Let’s all take a deep cleansing breath…now shut the hell up

8 11 2010

Once again, it’s confession time: I don’t like Enya. I haven’t used incense since high school. I don’t know what chakras are, and I’m OK with that. I don’t really even believe that people are sincerely good at heart.

I am a bit cynical and sarcastic. I’ll give you all a moment to let that news sink in.

Sometimes, it makes me feel a little out of place in this profession.

Back in Dr. Horrible’s social work school, I got tired of learning how closed minded I was. Well-meaning suggestions that I introduce my elderly clients to the healing power of crystals or repetitive chanting just didn’t do it for me. I didn’t mean to laugh at people, I genuinely thought we were joking.

I started to feel like the Grinch Who Stole New Age.

I’ve worked on improving, really I have. I’ve opened up the old mind a bit. Meditating isn’t for me, but that, combined with breathing exercises, has helped a lot of my anxious clients with the scary life stuff they can’t control. I’m willing to incorporate that with some of what I’ve been told are more traditional, “Western” methods. (Apparently, “Western” in this case does not mean that lassoes will be used. Boo.)

I’m even co-leading a teen girls’ self-esteem group that combines movement with shouted affirmations.

Does anyone need another minute? OK.

Once a week, a group work intern and I lead a group of 13-17 year old young women in stretching, punching the air, jumping invisible ropes, and other moves designed for the sole purpose of making me look ridiculous. All the while shouting along that we are strong, beautiful, and “no” is our power.

Followed by snacks and discussion time. (Both of which bring me right back into my comfort zone.)

I was rather skeptical at first. I did not become less skeptical when my co-leading intern brought out electric mini-candles and a silk scarf, to place in the center of our circle to “calm the environment.”

But you know what? The girls love it. And this jerk over here is having a great time.

Meditation, breathing, and scented candles help some workers to cope with the stressful, upsetting situations we deal with. I cope through obnoxious sarcasm humor. I’m willing to make a deal with the tantric (I don’t know what that word means) social workers out there.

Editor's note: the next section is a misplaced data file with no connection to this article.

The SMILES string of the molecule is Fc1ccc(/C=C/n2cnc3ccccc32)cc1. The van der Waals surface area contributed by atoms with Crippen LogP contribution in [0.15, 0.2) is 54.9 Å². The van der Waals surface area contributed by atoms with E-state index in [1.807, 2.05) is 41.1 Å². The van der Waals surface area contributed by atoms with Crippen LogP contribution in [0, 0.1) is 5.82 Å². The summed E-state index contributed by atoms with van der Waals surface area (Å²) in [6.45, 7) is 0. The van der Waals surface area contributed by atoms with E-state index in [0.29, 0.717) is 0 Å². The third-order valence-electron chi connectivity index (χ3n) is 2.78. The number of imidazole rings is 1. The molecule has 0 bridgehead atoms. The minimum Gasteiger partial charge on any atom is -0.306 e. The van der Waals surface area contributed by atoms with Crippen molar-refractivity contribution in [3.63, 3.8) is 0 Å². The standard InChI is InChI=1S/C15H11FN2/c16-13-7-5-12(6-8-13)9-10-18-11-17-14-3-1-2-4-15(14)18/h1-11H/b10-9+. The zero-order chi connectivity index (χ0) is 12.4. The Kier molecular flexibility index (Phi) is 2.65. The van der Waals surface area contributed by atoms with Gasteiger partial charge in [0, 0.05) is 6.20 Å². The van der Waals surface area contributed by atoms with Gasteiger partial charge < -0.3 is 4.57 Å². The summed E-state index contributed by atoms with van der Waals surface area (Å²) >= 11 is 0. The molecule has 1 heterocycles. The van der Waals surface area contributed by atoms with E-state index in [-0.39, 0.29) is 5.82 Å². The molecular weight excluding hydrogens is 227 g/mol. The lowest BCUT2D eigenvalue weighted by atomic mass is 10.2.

Accept my methods, and I’ll accept yours. Turn on those electric tea lights, pretzel your legs, and imagine a glowing ball of warm energy illuminating your face.

But when I am venting after my fourth unsuccessful home visit attempt that week, saying, “The woman has two babies and no money, where the hell is she going, to a day spa?” the correct response is just to let it go. Not to say, “Wow, she must really be experiencing a lot of isolation. Maybe she’s identified some new supports.”

We can coexist. I firmly believe this.

Provided we all learn to relax, remain aware of one another’s auras, and practice laughing at ourselves.

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4 responses

8 11 2010
cb

I have to say, I am by nature a pragmatist. I like to keep as open a mind as possible, until I start giggling anyway.. I think I might be struck off if I suggested healing crystals (through the giggling!).

8 11 2010
socialjerk

I really would have appreciated a warning about the tealights and guided meditation in our last group. I need a heads up to keep it together in such scenarios.

11 11 2010
j0518

We started a “Yoga for Kids” group at our program, which is a preventive and sounds very similar to what you do. You’d be surprised at how quickly the kids got into it. No one is teaching these kids that respecting oneself goes beyond “don’t let someone else get one over on you.”

11 11 2010
socialjerk

That sounds great. I’ve heard such food things about teaching yoga to younger kids. I used to work at a summer camp for kids is foster care, and a Buddhist monk came and taught meditation one day. Some of the kids started getting up extra early to practice, because they loved it so much. Thanks for reading and commenting!

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